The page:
Alzheimer's News Today Home - Alzheimer's News Today. Charlotte Figi, the Colorado girl who inspired the CBD movement, dies following illness suspected to be coronavirus – The Colorado Sun. Charlotte Figi, the Colorado Springs girl who, as a gleeful and fragile child, launched a movement that led to sweeping changes in marijuana laws across the globe, has died from complications possibly related to the new coronavirus.
She was 13. Charlotte’s death was announced by a family friend Tuesday night on the Facebook page of her mother, Paige Figi. “Charlotte is no longer suffering. Intermittent Theta Burst Stimulation of the Prefrontal Cortex in Cocaine Use Disorder: A Pilot Study. Introduction According to the World Drug Report 2017, 17 million people were past-year cocaine users in 2015 and cocaine seizures were reported in 153 countries during the period 2010–2015 (United Nations Office on Drugs and Crime [UNODC], 2017), suggesting that trafficking in cocaine is a global phenomenon.
Noteworthy, after cannabis, cocaine accounts for the largest quantities seized. After a long-term decline, coca bush cultivation increased over the period 2013–2015 and current data on drug production, trafficking and consumption confirm an extension of the market for cocaine (United Nations Office on Drugs and Crime [UNODC], 2017). In recent years, a wealth of clinical and animal studies has advanced our understanding of the brain mechanisms sustaining cocaine use and promoting dependence (Hanlon and Canterberry, 2012; Castilla-Ortega et al., 2017; Dobbs et al., 2017).
Drug craving has been acknowledged as a relevant construct in the pathophysiology of addiction. Subjects Figure 1. Stanford Accelerated Intelligent Neuromodulation Therapy for Treatment-Resistant Depression. Researchers devise treatment that relieved depression in 90% of participants in small study. “There was a constant chattering in my brain: It was my own voice talking about depression, agony, hopelessness,” she said.
“I told my husband, ‘I’m going down and I’m heading toward suicide.’ There seemed to be no other option.” Lehman’s psychiatrist had heard of the SAINT study and referred her to Stanford. After researchers pinpointed the spot in her brain that would benefit from stimulation, Lehman underwent the therapy. “By the third round, the chatter started to ease,” she said. “That was the most peace there’s been in my brain since I was 16 and started down the path to bipolar disorder.” In transcranial magnetic stimulation, electric currents from a magnetic coil placed on the scalp excite a region of the brain implicated in depression.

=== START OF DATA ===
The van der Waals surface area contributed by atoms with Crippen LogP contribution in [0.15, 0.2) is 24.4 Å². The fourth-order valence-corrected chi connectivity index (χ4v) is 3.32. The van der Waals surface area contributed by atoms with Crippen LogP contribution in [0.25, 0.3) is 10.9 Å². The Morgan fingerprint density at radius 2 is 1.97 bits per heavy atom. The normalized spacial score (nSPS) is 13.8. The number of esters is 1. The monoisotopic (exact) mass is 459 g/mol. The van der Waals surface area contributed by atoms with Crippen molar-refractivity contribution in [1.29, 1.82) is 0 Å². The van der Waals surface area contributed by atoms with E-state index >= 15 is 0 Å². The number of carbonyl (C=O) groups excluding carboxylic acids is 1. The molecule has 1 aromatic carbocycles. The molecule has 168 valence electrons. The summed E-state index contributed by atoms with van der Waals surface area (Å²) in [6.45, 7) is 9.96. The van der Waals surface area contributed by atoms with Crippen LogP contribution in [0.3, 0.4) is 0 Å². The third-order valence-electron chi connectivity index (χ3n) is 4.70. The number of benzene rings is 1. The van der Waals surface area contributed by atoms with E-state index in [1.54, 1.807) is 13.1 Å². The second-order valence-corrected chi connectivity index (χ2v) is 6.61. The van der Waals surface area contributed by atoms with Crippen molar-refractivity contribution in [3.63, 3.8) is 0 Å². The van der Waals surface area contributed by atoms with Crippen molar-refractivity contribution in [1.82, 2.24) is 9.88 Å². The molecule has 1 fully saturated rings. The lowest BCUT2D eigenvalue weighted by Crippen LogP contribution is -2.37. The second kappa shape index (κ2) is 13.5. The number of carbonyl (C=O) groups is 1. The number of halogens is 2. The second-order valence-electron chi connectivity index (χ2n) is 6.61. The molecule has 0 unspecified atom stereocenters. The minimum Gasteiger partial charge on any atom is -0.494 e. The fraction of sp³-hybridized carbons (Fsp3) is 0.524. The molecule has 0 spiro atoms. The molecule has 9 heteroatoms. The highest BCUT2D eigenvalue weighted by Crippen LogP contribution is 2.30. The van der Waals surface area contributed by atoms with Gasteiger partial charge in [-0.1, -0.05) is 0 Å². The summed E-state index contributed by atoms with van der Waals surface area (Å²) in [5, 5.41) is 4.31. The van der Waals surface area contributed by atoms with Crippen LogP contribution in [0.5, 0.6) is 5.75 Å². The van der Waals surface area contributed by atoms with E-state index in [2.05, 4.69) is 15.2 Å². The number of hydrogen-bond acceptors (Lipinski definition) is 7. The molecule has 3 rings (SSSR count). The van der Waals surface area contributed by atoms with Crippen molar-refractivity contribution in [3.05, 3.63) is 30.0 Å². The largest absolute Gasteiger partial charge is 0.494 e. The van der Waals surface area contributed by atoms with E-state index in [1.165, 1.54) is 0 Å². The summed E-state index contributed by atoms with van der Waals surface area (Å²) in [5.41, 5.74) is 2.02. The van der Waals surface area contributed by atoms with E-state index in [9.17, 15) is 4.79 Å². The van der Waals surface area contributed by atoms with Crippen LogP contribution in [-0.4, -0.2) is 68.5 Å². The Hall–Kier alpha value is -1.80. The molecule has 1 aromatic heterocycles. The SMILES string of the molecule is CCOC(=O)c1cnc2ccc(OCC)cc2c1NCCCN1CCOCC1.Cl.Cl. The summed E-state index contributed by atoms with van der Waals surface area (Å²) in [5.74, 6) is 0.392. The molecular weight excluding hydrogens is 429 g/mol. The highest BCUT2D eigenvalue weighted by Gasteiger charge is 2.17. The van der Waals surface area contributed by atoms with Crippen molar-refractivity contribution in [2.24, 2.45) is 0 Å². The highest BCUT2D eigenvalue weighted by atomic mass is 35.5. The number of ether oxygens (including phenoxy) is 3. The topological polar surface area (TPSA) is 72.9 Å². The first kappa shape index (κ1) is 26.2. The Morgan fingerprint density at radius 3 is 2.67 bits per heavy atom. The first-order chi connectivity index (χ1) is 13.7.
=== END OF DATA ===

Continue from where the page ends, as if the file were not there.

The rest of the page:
Stanford researchers hypothesized that some modifications to transcranial magnetic stimulation could improve its effectiveness. Other studies suggested that accelerating the treatment would help relieve patients’ depression more rapidly. A single high dose of psilocybin alters brain function up to one month later. New research provides evidence that the active ingredient in so-called magic mushrooms can affect brain processes related to emotional functioning long after the substance has left one’s body.
The findings, published in Scientific Reports, shed new light on the long-term effects of psilocybin. Rather than examining the brain while it’s under the influence of psilocybin, the researchers from Johns Hopkins University School of Medicine were interested in the enduring impact of the substance. “Nearly all psychedelic imaging studies have been conducted during acute effects of psychedelic drugs. MIT discovers the location of memories: Individual neurons. Update 12/2/15: We’ve now followed up on this story: The more we learn about memory, the weirder it gets.
The original continues below. MIT researchers have shown, for the first time ever, that memories are stored in specific brain cells. By triggering a small cluster of neurons, the researchers were able to force the subject to recall a specific memory. By removing these neurons, the subject would lose that memory. As you can imagine, the trick here is activating individual neurons, which are incredibly small and not really the kind of thing you can attach electrodes to. Now, just to temper your excitement, we should note that MIT’s subjects in this case are mice — but it’s very, very likely that the human brain functions in the same way. In Sea Rescues, The Eagle Eyes Are Pigeons.
By George C.
Wilson July 31, 1979 The Coast Guard intends to spend $146,000 over the next two years to train a "rescue squab" of pigeons to find people lost at sea. 1%20Scientific%20American%202008%20Fields.